Here are some crops that are abundant in August.
Avocado (Persea americana)
Avocado, sometimes known as ‘alligator pear,’ has a long fruiting season in the Philippines, lasting from May to September. However, in some areas, its peak season is from January to March.
The avocado is one of the world’s healthiest and most adaptable fruits. It is suitable for individuals with diabetes and anemia due to its low carbohydrate and high fiber content.
It can be locally found in two colors: green and purple, with many Filipinos favoring the purple varieties.
It is frequently enjoyed raw or as a dessert fruit with milk and sugar, but it is also used as an ice cream flavoring, a sandwich filling, a dip, or a soup ingredient.
Durian (Durio zibethinus)
If last month we highlighted mangosteen, aka the “Queen of Fruits,” this month it’s durian, also known as the “King of Fruits,” that’s in season.
It is named as such in Southeast Asia due to its thorns and pungent smell.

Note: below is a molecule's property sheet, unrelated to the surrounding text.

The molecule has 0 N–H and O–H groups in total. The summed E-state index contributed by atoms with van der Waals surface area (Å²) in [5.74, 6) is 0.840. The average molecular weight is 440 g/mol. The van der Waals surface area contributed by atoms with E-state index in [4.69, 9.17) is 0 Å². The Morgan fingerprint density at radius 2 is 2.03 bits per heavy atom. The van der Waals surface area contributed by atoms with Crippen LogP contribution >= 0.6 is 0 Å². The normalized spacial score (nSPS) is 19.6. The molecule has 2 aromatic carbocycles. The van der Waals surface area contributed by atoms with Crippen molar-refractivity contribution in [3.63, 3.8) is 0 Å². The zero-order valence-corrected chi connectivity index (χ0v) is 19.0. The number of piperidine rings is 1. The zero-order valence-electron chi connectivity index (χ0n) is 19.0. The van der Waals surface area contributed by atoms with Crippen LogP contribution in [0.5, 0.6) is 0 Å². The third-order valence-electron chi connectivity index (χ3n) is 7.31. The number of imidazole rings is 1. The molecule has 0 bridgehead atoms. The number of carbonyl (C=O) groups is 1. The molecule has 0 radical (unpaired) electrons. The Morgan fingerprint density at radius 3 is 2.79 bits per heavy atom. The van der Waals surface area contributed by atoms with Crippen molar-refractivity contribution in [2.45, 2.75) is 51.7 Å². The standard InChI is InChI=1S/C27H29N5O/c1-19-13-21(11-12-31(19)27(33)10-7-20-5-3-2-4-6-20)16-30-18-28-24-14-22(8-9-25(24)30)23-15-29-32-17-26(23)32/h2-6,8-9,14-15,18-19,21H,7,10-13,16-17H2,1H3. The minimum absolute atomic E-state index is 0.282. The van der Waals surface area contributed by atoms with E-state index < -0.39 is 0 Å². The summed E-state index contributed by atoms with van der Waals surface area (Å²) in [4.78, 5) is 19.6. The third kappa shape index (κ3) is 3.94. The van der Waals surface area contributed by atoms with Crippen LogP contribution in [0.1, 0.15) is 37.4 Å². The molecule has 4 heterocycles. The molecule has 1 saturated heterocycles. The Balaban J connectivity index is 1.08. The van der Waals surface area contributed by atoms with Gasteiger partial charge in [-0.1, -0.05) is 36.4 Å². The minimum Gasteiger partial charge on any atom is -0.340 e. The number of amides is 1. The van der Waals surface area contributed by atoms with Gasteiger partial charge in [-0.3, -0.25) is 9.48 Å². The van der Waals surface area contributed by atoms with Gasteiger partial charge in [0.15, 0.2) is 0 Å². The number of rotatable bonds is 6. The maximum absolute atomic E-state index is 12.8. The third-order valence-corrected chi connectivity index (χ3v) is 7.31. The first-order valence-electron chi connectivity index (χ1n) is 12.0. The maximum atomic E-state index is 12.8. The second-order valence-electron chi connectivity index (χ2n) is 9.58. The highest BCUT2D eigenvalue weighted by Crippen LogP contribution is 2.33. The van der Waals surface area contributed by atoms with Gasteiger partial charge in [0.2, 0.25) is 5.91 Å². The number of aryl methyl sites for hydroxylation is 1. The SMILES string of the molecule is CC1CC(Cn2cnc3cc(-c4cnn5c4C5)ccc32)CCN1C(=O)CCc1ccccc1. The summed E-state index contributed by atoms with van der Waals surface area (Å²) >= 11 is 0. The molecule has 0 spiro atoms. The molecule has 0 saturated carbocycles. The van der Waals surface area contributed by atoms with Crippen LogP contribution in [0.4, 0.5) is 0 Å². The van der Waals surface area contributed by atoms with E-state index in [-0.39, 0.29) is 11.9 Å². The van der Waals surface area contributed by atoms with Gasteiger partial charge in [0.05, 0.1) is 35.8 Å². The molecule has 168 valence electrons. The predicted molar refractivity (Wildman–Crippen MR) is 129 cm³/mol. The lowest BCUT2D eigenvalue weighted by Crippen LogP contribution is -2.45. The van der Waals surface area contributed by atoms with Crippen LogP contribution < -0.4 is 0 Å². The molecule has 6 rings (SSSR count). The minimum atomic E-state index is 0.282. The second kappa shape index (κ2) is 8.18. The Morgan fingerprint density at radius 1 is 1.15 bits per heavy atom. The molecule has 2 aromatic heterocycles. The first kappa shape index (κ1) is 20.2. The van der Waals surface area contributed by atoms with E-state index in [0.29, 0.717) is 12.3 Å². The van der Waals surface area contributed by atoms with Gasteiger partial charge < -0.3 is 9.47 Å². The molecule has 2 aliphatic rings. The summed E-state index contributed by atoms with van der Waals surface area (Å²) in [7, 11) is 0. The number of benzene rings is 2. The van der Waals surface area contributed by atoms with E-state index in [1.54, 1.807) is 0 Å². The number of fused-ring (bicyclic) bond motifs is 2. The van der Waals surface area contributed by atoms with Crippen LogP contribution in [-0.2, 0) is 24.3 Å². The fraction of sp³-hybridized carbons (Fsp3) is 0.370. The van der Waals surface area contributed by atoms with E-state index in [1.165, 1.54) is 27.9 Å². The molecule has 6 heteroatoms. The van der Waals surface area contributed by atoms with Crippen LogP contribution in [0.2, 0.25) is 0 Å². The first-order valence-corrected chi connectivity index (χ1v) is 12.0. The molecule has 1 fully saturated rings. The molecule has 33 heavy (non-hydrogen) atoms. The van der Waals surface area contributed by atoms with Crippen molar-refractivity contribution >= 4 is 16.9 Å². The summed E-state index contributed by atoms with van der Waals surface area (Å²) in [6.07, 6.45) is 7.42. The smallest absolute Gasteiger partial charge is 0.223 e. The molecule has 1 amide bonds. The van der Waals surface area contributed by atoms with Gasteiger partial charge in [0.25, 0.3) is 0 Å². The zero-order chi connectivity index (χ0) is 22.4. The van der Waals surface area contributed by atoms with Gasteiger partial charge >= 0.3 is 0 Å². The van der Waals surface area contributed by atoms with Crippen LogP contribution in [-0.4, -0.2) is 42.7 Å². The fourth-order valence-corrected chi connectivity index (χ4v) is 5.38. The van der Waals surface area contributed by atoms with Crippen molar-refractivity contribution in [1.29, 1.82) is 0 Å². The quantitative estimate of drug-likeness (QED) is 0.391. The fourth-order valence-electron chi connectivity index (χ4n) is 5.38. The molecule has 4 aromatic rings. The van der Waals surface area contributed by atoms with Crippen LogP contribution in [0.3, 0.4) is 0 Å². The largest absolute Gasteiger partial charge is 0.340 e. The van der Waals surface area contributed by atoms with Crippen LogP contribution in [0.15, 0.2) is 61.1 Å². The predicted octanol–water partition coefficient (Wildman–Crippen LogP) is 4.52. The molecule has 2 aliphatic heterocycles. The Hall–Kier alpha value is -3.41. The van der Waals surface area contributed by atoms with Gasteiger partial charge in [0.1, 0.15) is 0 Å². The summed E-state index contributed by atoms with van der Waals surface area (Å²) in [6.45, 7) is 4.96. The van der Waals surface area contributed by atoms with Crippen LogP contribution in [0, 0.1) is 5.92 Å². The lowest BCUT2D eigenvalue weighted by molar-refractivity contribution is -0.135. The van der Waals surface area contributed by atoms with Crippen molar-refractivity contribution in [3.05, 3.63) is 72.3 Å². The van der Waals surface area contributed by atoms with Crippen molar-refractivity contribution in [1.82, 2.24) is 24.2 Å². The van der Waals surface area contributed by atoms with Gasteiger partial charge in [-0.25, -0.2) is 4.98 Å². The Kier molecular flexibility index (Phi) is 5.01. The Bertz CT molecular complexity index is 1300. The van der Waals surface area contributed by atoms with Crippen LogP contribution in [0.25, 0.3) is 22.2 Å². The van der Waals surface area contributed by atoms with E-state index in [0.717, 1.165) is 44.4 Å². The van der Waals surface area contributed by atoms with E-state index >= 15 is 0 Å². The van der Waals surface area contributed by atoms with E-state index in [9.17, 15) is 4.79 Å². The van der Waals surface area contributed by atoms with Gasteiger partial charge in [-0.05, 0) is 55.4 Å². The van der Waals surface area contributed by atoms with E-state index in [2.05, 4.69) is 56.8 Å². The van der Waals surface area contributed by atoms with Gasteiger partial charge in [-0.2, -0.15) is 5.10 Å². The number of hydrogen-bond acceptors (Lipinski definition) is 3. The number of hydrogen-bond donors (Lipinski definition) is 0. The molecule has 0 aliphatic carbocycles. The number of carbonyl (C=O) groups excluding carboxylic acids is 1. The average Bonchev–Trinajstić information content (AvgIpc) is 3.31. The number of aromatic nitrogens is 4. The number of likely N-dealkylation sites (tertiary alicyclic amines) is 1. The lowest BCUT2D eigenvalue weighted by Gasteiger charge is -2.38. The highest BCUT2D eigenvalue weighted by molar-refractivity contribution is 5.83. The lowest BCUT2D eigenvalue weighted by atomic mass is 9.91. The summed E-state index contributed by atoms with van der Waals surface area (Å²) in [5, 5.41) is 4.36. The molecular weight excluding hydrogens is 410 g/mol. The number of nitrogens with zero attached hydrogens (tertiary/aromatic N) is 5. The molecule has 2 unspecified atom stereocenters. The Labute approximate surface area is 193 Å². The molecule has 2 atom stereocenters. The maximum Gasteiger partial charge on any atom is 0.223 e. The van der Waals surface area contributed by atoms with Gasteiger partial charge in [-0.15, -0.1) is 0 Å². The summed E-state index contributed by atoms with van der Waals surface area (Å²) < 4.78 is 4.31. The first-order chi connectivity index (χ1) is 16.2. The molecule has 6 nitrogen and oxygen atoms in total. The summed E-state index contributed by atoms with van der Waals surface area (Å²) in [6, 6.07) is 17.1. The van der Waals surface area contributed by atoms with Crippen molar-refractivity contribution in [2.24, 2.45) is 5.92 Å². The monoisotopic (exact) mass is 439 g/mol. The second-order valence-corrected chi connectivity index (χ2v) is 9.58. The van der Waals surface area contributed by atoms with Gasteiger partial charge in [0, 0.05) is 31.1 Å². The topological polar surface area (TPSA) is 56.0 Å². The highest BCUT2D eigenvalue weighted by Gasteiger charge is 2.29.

In the Philippines, durians abound in Mindanao, particularly in Davao, where fresh fruits and durian-based candy bars, pies, cakes, jams, and other products are available.
Guyabano (Anona muricata)
Guyabano, or soursop, is a small tropical fruit tree that yields green heart-shaped or oblong fruits with soft spikes on the surface. It is known for having sour-tasting, soft pulp that is rich in carbohydrates and vitamin C.
This fruit can be eaten raw, or as a fruit juice, as flavoring, purée, or tea. Due to its sweet taste, it is also processed into jellies, jams, and candies.
It has scientifically and traditionally shown to have numerous natural benefits. It reduces fever, spasms, heart rate, and blood pressure. It also aids in relieving pain, inflammation, and asthma.
Sweetpotato (Ipomoea batatas)
A staple food that is available all year in the Philippines is sweetpotato, otherwise called yam in English, and kamote in Tagalog. It has numerous applications ranging from food to feed to raw materials for various products.
Both its leaves and edible roots are edible. Its tubers come in a variety of shapes and skin colors, including yellow, orange, red, brown, purple, and beige. The color of its flesh can also differ depending on the variety, appearing in shades of beige, white, red, pink, violet, yellow, orange, and purple.
Sweetpotatoes with white or pale yellow flesh are known to be less sweet and moist than those with red, pink, or orange flesh.
Kamote is often boiled, fried, and used as an ingredient in different dishes and food products.